In a part of Indonesia where most men are fishermen and most women earn a living preparing seedlings for seaweed farming, Syamsiah has risen to lead a local women’s group and represent her village in government meetings.
Syamsiah was born in a village in South Sulawesi, Indonesia. She earns extra income for her family by cooking and selling cakes and biscuits. She says, ‘in the past, nobody knew me. It was just me, Syamsiah from Kaili, and I made various food’. That has all changed now.
In 2014, Syamsiah joined Aisyiyah, a local women’s organisation with a presence across Indonesia. This organisation is supported jointly by the Australian and Indonesian Governments, through an initiative called the Australia – Indonesia Partnership for Gender Equality and Women’s Empowerment—better known as MAMPU. Promoting gender equality and women’s empowerment is a priority for the Australian Government across our region—the MAMPU program has reached women in almost 1,000 Indonesian villages.
The MAMPU program provided knowledge, courage and everything for me.
‘I have been wanting for a long time to dedicate my life to serve the community’, Syamsiah says. ‘Then the MAMPU program started. It’s through MAMPU that I have the chance to do this.’
With MAMPU’s support, Aisyiyah established village-based women’s groups which provide a place for women to meet and share knowledge. They also facilitate training in women’s health issues, leadership and community education skills. Syamsiah credits this as life changing. ‘I was still shy at the time. I was not brave enough to even hold a microphone and didn’t have the courage to talk to the public. That’s what I got from the first training I attended’, she says.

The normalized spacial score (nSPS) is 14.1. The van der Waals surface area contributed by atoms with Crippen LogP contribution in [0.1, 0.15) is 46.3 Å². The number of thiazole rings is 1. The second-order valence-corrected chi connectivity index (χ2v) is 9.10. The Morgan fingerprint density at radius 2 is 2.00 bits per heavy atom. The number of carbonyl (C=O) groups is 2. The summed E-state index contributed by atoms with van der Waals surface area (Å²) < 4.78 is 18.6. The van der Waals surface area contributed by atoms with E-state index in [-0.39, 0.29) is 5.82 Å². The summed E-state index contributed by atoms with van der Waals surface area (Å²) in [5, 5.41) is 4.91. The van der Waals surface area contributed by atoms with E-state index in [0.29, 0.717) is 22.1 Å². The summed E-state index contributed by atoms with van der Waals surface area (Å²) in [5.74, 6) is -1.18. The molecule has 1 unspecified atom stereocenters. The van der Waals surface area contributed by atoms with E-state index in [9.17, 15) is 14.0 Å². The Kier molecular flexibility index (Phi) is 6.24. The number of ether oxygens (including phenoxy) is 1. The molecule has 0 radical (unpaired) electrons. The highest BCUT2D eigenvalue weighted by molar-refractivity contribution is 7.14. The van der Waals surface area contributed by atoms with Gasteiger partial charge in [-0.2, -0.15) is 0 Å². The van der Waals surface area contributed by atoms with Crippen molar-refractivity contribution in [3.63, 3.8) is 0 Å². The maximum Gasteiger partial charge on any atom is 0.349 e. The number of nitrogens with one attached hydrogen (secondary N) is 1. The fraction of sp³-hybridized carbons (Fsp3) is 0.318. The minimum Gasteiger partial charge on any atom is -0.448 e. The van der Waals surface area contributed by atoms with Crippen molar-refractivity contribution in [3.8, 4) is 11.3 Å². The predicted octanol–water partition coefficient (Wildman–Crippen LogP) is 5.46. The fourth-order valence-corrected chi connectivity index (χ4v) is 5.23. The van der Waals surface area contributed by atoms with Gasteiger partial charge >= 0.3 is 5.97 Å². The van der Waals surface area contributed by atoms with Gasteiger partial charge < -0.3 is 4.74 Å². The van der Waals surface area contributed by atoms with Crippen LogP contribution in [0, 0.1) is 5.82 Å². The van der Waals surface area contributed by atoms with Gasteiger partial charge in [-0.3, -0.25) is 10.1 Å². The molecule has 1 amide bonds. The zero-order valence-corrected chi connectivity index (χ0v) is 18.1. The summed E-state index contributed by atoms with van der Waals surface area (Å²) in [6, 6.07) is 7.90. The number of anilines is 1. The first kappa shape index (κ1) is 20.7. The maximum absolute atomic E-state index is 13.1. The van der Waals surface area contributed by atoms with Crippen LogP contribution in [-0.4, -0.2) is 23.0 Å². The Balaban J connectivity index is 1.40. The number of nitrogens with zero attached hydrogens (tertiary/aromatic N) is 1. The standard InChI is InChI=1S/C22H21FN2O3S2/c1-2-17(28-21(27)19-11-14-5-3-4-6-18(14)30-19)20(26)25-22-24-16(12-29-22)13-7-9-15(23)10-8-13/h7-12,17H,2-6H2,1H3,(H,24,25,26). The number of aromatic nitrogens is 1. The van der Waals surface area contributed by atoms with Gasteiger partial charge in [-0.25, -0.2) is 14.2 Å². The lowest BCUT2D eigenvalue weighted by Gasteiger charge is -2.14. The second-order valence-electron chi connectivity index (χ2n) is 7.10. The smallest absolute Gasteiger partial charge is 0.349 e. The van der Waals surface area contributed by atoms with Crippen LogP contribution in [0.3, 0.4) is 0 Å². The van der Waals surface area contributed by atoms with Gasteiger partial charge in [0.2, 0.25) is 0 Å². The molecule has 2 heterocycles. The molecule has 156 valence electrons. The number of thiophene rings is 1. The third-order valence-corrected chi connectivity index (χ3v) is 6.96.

Now Syamsiah educates other women about reproductive health, the national health insurance scheme, domestic violence and issues associated with early marriage. She raises awareness among poor women of the importance of cancer screening tests and helps them get to the clinic, sometimes on the back of her own motorbike.
Syamsiah was recently elected chairperson of her local women’s group and has been chosen to represent her village at planning meetings with government officials, representing the view of poor people from her village. She uses her newly developed confidence and leadership skills to share the needs and concerns of her community with the government and to advocate for government spending on women’s health services.
Syamsiah has come a long way with the support of MAMPU. ‘For me I feel like my whole experience started from zero, now I have changed 180 degrees’, she says. ‘The MAMPU program provided knowledge, courage and everything for me. Now I am active here and there, I am known everywhere because of my activities for the community.’